The Blues Project, with a modified line-up, reformed briefly in the early 1970s, releasing three further albums: 1971's Lazarus, 1972's The Blues Project, and 1973's The Original Blues Project Reunion In Central Park (which featured Kooper but not Flanders). These albums did little to excite the public and since then, the group's activity has been confined to a few sporadic reunion concerts, such as when the Blues Project played a fundraising concert at Valley Stream Central High School in New York, promoted by Bruce Blakeman with the proceeds going to the Youth Council and the US Olympic Committee.
In the period between 2001 and 2007, Roy Blumenfeld drummed in the Barry Melton Band (Melton of Country Joe & the Fish fame). [Wikipedia]
Studio & live albums:
♦ Live at The Cafe Au Go Go (1966)
♦ Projections (1966)
♦ Live at Town Hall (1967)
♦ Planned Obsolescence (1968)
♦ Lazarus (1971)
♦ Blues Project (1972)
♦ Reunion in Central Park (1973)
• Tommy Flanders - vocals (born circa 1944) (1965-1966, 1972-1973, -present)
• Danny Kalb - guitar (born September 19, 1942, Brooklyn, New York) (1965-1967, 1969-present)
• Steve Katz - guitar, harmonica, vocals (born May 9, 1945, New York City) (1965-1967, 1973-present)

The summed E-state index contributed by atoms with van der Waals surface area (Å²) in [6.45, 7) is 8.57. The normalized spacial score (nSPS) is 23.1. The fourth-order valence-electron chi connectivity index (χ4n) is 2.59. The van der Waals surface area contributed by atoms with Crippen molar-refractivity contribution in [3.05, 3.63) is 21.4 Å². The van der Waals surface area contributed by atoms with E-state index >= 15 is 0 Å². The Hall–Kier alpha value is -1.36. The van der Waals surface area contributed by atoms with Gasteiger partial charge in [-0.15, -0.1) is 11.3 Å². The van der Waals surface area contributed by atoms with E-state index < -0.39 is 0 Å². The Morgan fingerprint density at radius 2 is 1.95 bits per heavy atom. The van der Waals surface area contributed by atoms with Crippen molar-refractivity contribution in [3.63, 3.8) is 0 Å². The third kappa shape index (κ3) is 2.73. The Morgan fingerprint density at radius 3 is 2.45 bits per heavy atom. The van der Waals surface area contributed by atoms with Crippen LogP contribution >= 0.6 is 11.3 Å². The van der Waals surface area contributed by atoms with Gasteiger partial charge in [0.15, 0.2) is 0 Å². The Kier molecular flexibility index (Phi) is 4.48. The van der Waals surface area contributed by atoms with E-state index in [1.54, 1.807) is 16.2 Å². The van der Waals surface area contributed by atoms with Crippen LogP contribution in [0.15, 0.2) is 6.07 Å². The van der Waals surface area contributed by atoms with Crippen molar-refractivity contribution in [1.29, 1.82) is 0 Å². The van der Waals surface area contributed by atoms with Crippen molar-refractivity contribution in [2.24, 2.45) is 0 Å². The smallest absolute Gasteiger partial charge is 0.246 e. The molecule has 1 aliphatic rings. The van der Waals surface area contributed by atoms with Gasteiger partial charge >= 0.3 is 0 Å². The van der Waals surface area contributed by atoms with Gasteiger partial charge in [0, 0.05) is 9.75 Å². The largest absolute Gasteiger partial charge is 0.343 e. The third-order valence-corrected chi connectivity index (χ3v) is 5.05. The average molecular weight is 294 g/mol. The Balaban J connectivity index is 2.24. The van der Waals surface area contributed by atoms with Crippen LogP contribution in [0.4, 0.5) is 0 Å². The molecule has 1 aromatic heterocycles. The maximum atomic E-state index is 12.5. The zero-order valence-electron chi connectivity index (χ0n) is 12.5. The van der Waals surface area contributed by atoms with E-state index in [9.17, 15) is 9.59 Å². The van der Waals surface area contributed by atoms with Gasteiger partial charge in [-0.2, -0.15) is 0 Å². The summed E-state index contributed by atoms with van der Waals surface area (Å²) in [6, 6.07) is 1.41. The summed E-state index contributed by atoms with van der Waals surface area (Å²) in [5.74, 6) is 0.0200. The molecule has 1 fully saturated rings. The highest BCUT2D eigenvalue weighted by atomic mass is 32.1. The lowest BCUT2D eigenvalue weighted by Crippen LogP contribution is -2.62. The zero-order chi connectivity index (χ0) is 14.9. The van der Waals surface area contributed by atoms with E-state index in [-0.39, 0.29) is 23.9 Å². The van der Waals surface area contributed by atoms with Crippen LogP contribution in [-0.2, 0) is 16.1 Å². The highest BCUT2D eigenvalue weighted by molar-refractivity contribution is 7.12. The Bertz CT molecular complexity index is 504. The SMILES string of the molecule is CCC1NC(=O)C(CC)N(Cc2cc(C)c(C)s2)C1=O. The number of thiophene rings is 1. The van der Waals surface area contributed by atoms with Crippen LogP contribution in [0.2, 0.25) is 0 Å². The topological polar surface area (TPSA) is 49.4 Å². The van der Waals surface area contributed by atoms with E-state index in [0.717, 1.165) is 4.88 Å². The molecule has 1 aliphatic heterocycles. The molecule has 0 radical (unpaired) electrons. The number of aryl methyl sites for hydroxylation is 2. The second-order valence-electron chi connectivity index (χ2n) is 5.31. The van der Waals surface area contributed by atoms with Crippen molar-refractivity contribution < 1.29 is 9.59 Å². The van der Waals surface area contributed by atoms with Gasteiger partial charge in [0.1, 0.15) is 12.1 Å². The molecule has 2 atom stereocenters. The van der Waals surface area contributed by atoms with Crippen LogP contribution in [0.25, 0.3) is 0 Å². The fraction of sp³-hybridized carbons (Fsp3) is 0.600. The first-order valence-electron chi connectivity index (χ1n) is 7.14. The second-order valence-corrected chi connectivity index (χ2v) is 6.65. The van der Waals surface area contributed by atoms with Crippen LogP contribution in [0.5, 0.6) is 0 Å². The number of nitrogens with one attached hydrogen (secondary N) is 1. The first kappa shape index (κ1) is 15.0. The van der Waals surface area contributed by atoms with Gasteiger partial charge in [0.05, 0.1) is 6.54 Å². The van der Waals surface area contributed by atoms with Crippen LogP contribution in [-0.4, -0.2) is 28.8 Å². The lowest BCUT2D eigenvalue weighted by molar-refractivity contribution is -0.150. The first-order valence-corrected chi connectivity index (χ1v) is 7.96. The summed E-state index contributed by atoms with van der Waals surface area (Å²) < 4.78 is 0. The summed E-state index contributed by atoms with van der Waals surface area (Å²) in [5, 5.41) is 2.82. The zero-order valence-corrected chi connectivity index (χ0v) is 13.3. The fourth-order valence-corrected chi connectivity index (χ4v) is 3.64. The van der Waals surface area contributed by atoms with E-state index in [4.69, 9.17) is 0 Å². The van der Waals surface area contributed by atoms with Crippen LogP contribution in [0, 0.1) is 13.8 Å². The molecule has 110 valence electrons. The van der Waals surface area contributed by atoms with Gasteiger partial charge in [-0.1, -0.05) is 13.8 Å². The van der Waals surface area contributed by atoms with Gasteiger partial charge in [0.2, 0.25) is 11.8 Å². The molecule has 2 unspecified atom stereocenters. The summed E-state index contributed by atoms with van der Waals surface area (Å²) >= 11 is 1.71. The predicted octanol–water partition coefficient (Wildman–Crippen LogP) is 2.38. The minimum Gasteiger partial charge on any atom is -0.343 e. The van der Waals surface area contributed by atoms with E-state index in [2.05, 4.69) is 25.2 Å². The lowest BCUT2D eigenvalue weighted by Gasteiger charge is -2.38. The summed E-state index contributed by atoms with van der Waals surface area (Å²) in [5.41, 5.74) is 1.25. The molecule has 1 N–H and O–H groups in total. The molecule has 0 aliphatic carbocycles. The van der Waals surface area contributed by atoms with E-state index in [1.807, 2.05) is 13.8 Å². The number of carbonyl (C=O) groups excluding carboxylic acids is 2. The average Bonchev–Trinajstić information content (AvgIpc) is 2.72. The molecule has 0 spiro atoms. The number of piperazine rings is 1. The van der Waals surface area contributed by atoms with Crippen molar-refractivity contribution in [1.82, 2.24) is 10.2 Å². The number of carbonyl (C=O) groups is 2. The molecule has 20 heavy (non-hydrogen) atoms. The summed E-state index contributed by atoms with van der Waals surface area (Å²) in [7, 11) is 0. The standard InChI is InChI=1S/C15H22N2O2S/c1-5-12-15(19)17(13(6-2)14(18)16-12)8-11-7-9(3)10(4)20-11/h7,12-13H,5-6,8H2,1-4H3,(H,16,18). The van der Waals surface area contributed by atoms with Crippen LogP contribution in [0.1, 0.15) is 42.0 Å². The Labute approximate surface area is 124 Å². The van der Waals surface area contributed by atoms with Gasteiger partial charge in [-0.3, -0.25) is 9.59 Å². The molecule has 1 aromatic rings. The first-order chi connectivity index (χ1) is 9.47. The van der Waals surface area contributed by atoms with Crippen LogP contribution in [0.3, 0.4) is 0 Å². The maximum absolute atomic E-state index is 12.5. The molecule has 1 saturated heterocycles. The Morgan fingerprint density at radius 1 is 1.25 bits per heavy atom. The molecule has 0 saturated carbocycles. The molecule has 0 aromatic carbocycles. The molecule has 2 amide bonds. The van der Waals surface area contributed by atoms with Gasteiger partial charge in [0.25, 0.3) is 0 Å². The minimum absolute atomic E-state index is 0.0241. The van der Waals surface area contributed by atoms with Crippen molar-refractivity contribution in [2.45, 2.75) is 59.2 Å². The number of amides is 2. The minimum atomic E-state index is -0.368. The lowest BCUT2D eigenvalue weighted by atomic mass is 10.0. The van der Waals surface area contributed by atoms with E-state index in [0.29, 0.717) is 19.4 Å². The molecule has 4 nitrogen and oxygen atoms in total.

• Al Kooper - keyboards, vocals (born February 5, 1944, Brooklyn, New York) (1965-1967, 1973-present)
• Andy Kulberg - bass guitar, flute (April 30, 1944, Buffalo, New York – January 28, 2002, California) (1965-1967, 1973-2002)
• Roy Blumenfeld - drums (born May 11, 1944, Bronx, New York) (1965-1967, 1969-?)
"The Blues Project
Bonds International Casino, NYC
March 17,1981 FM"
02. GOIN' DOWN LOUISIANA
03. STEVE'S SONG
04. THAT'S ALRIGHT MAMA
06. YOU CAN'T CATCH ME
07. CATCH THE WIND
08. FLY AWAY
09. RED HOUSE
10. NEW INSTRUMENTAL
12. I LOVE YOU MORE THAN YOU'LL EVER KNOW
02. I CAN'T KEEP FROM CRYING
03. JELLY JELLY BLUES
04. CHERYL'S GOING HOME
05. YOU GO AND I'LL GO WITH YOU
06. NO TIME LIKE THE RIGHT TIME
07. FLUTE THING
08. TWO TRAINS RUNNING
09. WAKE ME SHAKE ME
10. WAKE ME SHAKE ME REPRISE
Part 1: Blues Project
Part 2: Blues Project
Part 1: Blues Project
Part 2: Blues Project
|The Blues Project - Avalon Ballroom 1966|